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Commenting for this proposal will be open until the close of business on Monday, June 5.

Title of Proposal:

Resolution on Prior Authorization

On behalf of:       

Richmond Academy of Medicine

Describe the Idea or Issue:

Prescription prior authorization is a health plan cost-control process requiring providers to obtain approval before prescribing medications, which most often requires hours of uncompensated physician and staff work.  Private offices and hospitals employ numerous people to cope with the added burdens of required prescription prior-authorizations which adds to overall health care costs.  In addition, the lengthy processes may have negative consequences for patient outcomes when medications are delayed.

In 2015 (with the help of the Medical Society of Virginia), Governor Terry McAuliffe signed a bill which was meant to improve transparency, uniformity and efficiency in the current prescription prior authorization process. Despite the current law existing, insurers still drag their collective feet when physicians try to settle prior authorization matters in a timely way for their patients. The current prior-authorization appeals process is arduous and oft impossible with the following common practices occurring:

  • Many appeals (unless “urgent”) take months to get a decision because most health plans don’t acknowledge receipt of appeal and often claim to not have received the appeal even though a fax confirmation exists;
  • Initial authorization requests are directed through an off-shore call center slowing down the authorization because of language barriers.
  • Some health plans require a written authorization from the patient in order to do an appeal, which is often required for medical services as well which slows down the process
  • When trying to get a drug authorized that is non-formulary, the health plan isn’t required to do a tier exception and the costs of the drug can be outrageous.
  • Generic drugs can be as expensive or more expensive than some brand name drugs
  • Health plans are requiring physicians to go through the prior authorization process to screen for contraindications, not trusting that the physician (and the pharmacy) is properly screening the patient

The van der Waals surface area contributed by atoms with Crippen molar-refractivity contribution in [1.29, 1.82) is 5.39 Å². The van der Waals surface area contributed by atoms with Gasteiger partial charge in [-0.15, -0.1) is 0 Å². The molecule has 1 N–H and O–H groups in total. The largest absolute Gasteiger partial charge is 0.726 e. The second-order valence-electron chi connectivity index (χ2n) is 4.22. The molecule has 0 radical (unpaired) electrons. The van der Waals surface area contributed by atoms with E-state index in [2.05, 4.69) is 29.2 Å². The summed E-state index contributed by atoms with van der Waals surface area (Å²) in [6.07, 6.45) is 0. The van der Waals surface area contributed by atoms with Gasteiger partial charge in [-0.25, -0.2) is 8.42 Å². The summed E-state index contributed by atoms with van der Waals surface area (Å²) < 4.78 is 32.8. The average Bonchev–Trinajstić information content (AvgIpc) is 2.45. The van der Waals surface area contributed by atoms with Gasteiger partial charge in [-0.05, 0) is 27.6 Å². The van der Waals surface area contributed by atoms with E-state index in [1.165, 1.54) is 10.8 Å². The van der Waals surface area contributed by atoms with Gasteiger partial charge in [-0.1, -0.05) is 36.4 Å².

Desired Outcome:

The Richmond Academy of Medicine would like the Medical Society of Virginia to continue to work with Insurers and request they be more open and transparent about their approval (and rejection) processes and demand that they release information identifying the common evidence-based parameters for insurers’ approval of the 10 most frequently prescribed chronic disease management prescription drugs, as required by the 2015 law.

We would also like the Medical Society of Virginia to work with the General Assembly to push insurance companies to upgrade the electronic approval of prescription requests, which has been shown to bring cost savings in other states within a few years of its implementation.

And finally, we ask that the Medical Society of Virginia join the American Medical Association to aid in prior-authorization reform with a goal of building a dialogue between providers, health plans and their third parties to cut out needless administrative waste from the system.

Background/Supporting Information contained in Appendix.

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Comments

I strongly support this reform/bill.  Keep up the good work and ty for your time and commitment to helping our patients.

 

Rick Lee MD

Lynchburg

What benefit is this to patietns?

Pre-authorization delays care and adds burdensome work to physicians and then..."does not guarantee payment for this service"

Repel it

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